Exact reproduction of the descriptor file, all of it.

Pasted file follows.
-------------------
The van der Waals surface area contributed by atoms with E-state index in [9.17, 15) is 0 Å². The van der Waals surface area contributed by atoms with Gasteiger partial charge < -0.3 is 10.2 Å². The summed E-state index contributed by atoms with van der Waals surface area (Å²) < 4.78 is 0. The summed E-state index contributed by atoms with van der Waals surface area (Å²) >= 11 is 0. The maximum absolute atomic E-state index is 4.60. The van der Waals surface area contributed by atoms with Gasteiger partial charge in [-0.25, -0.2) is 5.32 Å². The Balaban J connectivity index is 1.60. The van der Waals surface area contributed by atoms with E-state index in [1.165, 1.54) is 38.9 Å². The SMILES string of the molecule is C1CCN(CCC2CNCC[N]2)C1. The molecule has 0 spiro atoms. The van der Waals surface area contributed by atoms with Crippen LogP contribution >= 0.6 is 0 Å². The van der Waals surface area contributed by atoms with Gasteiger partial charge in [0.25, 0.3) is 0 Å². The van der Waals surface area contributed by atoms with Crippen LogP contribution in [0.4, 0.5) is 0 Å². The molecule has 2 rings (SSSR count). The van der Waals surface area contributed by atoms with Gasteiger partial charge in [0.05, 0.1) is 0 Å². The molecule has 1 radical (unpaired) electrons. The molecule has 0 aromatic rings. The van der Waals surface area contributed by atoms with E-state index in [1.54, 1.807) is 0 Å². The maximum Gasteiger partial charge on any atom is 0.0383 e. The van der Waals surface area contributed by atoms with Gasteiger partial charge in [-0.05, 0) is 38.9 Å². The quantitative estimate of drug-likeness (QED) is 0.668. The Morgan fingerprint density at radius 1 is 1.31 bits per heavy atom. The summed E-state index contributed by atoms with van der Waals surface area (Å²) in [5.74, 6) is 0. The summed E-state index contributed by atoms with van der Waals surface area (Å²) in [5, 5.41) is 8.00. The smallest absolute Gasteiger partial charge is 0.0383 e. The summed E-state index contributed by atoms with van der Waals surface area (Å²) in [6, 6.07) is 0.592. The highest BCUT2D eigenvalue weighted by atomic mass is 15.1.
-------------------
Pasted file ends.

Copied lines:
The van der Waals surface area contributed by atoms with E-state index in [9.17, 15) is 0 Å². The van der Waals surface area contributed by atoms with Gasteiger partial charge < -0.3 is 10.2 Å². The summed E-state index contributed by atoms with van der Waals surface area (Å²) < 4.78 is 0. The summed E-state index contributed by atoms with van der Waals surface area (Å²) >= 11 is 0. The maximum absolute atomic E-state index is 4.60. The van der Waals surface area contributed by atoms with Gasteiger partial charge in [-0.25, -0.2) is 5.32 Å². The Balaban J connectivity index is 1.60. The van der Waals surface area contributed by atoms with E-state index in [1.165, 1.54) is 38.9 Å². The SMILES string of the molecule is C1CCN(CCC2CNCC[N]2)C1. The molecule has 0 spiro atoms. The van der Waals surface area contributed by atoms with Crippen LogP contribution >= 0.6 is 0 Å². The van der Waals surface area contributed by atoms with Gasteiger partial charge in [0.25, 0.3) is 0 Å². The van der Waals surface area contributed by atoms with Crippen LogP contribution in [0.4, 0.5) is 0 Å². The molecule has 2 rings (SSSR count). The van der Waals surface area contributed by atoms with Gasteiger partial charge in [0.05, 0.1) is 0 Å². The molecule has 1 radical (unpaired) electrons. The molecule has 0 aromatic rings. The van der Waals surface area contributed by atoms with E-state index in [1.54, 1.807) is 0 Å². The maximum Gasteiger partial charge on any atom is 0.0383 e. The van der Waals surface area contributed by atoms with Gasteiger partial charge in [-0.05, 0) is 38.9 Å². The quantitative estimate of drug-likeness (QED) is 0.668. The Morgan fingerprint density at radius 1 is 1.31 bits per heavy atom. The summed E-state index contributed by atoms with van der Waals surface area (Å²) in [5.74, 6) is 0. The summed E-state index contributed by atoms with van der Waals surface area (Å²) in [5, 5.41) is 8.00. The smallest absolute Gasteiger partial charge is 0.0383 e. The summed E-state index contributed by atoms with van der Waals surface area (Å²) in [6, 6.07) is 0.592. The highest BCUT2D eigenvalue weighted by atomic mass is 15.1.